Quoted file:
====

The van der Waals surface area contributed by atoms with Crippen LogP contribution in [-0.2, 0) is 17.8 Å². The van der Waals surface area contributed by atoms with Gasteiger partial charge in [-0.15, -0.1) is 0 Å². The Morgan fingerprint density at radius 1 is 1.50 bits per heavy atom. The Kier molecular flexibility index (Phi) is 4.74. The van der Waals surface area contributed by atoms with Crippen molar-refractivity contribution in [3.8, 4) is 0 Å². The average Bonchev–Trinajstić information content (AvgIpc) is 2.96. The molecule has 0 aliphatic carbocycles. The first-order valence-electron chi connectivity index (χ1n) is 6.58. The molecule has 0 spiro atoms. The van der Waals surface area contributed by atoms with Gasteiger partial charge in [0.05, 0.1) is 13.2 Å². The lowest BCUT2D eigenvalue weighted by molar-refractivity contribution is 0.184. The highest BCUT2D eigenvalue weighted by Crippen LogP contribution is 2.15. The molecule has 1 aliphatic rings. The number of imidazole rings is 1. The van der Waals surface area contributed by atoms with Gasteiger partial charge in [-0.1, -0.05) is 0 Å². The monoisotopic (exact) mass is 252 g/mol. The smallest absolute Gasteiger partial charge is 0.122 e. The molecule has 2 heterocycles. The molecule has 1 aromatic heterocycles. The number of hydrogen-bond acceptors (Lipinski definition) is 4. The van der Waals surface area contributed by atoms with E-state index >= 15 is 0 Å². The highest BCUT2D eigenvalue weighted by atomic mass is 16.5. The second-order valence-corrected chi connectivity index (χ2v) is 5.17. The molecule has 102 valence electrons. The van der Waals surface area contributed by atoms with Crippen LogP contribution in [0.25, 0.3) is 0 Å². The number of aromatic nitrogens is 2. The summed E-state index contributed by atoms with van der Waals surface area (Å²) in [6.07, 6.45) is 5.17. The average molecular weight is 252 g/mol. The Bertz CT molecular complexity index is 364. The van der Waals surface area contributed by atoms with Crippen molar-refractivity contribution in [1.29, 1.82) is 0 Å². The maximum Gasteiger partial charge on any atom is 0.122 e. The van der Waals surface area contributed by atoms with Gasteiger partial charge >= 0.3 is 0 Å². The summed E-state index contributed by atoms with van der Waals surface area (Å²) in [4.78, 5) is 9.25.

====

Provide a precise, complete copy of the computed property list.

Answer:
The van der Waals surface area contributed by atoms with Crippen LogP contribution in [-0.2, 0) is 17.8 Å². The van der Waals surface area contributed by atoms with Gasteiger partial charge in [-0.15, -0.1) is 0 Å². The Morgan fingerprint density at radius 1 is 1.50 bits per heavy atom. The Kier molecular flexibility index (Phi) is 4.74. The van der Waals surface area contributed by atoms with Crippen molar-refractivity contribution in [3.8, 4) is 0 Å². The average Bonchev–Trinajstić information content (AvgIpc) is 2.96. The molecule has 0 aliphatic carbocycles. The first-order valence-electron chi connectivity index (χ1n) is 6.58. The molecule has 0 spiro atoms. The van der Waals surface area contributed by atoms with Gasteiger partial charge in [0.05, 0.1) is 13.2 Å². The lowest BCUT2D eigenvalue weighted by molar-refractivity contribution is 0.184. The highest BCUT2D eigenvalue weighted by Crippen LogP contribution is 2.15. The molecule has 1 aliphatic rings. The number of imidazole rings is 1. The van der Waals surface area contributed by atoms with Gasteiger partial charge in [-0.1, -0.05) is 0 Å². The monoisotopic (exact) mass is 252 g/mol. The smallest absolute Gasteiger partial charge is 0.122 e. The molecule has 2 heterocycles. The molecule has 1 aromatic heterocycles. The number of hydrogen-bond acceptors (Lipinski definition) is 4. The van der Waals surface area contributed by atoms with E-state index >= 15 is 0 Å². The highest BCUT2D eigenvalue weighted by atomic mass is 16.5. The second-order valence-corrected chi connectivity index (χ2v) is 5.17. The molecule has 102 valence electrons. The van der Waals surface area contributed by atoms with Crippen LogP contribution in [0.25, 0.3) is 0 Å². The number of aromatic nitrogens is 2. The summed E-state index contributed by atoms with van der Waals surface area (Å²) in [6.07, 6.45) is 5.17. The average molecular weight is 252 g/mol. The Bertz CT molecular complexity index is 364. The van der Waals surface area contributed by atoms with Crippen molar-refractivity contribution in [1.29, 1.82) is 0 Å². The maximum Gasteiger partial charge on any atom is 0.122 e. The van der Waals surface area contributed by atoms with Gasteiger partial charge >= 0.3 is 0 Å². The summed E-state index contributed by atoms with van der Waals surface area (Å²) in [4.78, 5) is 9.25.